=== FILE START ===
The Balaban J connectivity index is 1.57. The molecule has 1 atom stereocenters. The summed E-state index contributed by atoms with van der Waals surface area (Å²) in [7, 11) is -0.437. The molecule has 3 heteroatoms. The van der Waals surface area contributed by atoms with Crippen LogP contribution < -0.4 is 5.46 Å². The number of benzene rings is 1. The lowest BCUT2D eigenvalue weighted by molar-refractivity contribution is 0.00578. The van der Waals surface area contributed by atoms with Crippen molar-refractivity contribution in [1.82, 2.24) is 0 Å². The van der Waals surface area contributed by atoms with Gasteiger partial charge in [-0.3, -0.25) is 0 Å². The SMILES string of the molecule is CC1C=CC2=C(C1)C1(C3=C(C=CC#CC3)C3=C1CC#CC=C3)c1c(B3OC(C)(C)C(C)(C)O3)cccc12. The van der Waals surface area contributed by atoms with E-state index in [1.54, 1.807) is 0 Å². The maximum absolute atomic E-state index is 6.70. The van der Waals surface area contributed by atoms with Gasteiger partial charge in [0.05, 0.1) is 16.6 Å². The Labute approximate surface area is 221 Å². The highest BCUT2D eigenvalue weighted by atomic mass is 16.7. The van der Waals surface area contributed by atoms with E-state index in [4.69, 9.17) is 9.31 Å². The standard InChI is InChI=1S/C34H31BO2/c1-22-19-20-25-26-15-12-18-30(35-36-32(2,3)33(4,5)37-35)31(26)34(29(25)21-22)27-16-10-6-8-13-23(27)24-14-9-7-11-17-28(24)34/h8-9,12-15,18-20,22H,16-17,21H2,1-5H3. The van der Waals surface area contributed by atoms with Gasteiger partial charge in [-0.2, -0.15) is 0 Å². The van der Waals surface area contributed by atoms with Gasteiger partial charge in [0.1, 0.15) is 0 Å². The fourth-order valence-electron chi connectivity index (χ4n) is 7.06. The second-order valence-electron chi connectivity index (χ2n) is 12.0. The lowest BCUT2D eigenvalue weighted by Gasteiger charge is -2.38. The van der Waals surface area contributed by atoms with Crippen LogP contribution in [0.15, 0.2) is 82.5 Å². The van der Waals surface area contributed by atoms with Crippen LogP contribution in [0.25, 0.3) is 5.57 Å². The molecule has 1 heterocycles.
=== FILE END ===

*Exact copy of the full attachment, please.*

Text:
The Balaban J connectivity index is 1.57. The molecule has 1 atom stereocenters. The summed E-state index contributed by atoms with van der Waals surface area (Å²) in [7, 11) is -0.437. The molecule has 3 heteroatoms. The van der Waals surface area contributed by atoms with Crippen LogP contribution < -0.4 is 5.46 Å². The number of benzene rings is 1. The lowest BCUT2D eigenvalue weighted by molar-refractivity contribution is 0.00578. The van der Waals surface area contributed by atoms with Crippen molar-refractivity contribution in [1.82, 2.24) is 0 Å². The van der Waals surface area contributed by atoms with Gasteiger partial charge in [-0.3, -0.25) is 0 Å². The SMILES string of the molecule is CC1C=CC2=C(C1)C1(C3=C(C=CC#CC3)C3=C1CC#CC=C3)c1c(B3OC(C)(C)C(C)(C)O3)cccc12. The van der Waals surface area contributed by atoms with E-state index in [1.54, 1.807) is 0 Å². The maximum absolute atomic E-state index is 6.70. The van der Waals surface area contributed by atoms with Gasteiger partial charge in [0.05, 0.1) is 16.6 Å². The Labute approximate surface area is 221 Å². The highest BCUT2D eigenvalue weighted by atomic mass is 16.7. The van der Waals surface area contributed by atoms with E-state index in [4.69, 9.17) is 9.31 Å². The standard InChI is InChI=1S/C34H31BO2/c1-22-19-20-25-26-15-12-18-30(35-36-32(2,3)33(4,5)37-35)31(26)34(29(25)21-22)27-16-10-6-8-13-23(27)24-14-9-7-11-17-28(24)34/h8-9,12-15,18-20,22H,16-17,21H2,1-5H3. The van der Waals surface area contributed by atoms with Gasteiger partial charge in [-0.2, -0.15) is 0 Å². The van der Waals surface area contributed by atoms with Gasteiger partial charge in [0.1, 0.15) is 0 Å². The fourth-order valence-electron chi connectivity index (χ4n) is 7.06. The second-order valence-electron chi connectivity index (χ2n) is 12.0. The lowest BCUT2D eigenvalue weighted by Gasteiger charge is -2.38. The van der Waals surface area contributed by atoms with Crippen LogP contribution in [0.15, 0.2) is 82.5 Å². The van der Waals surface area contributed by atoms with Crippen LogP contribution in [0.25, 0.3) is 5.57 Å². The molecule has 1 heterocycles.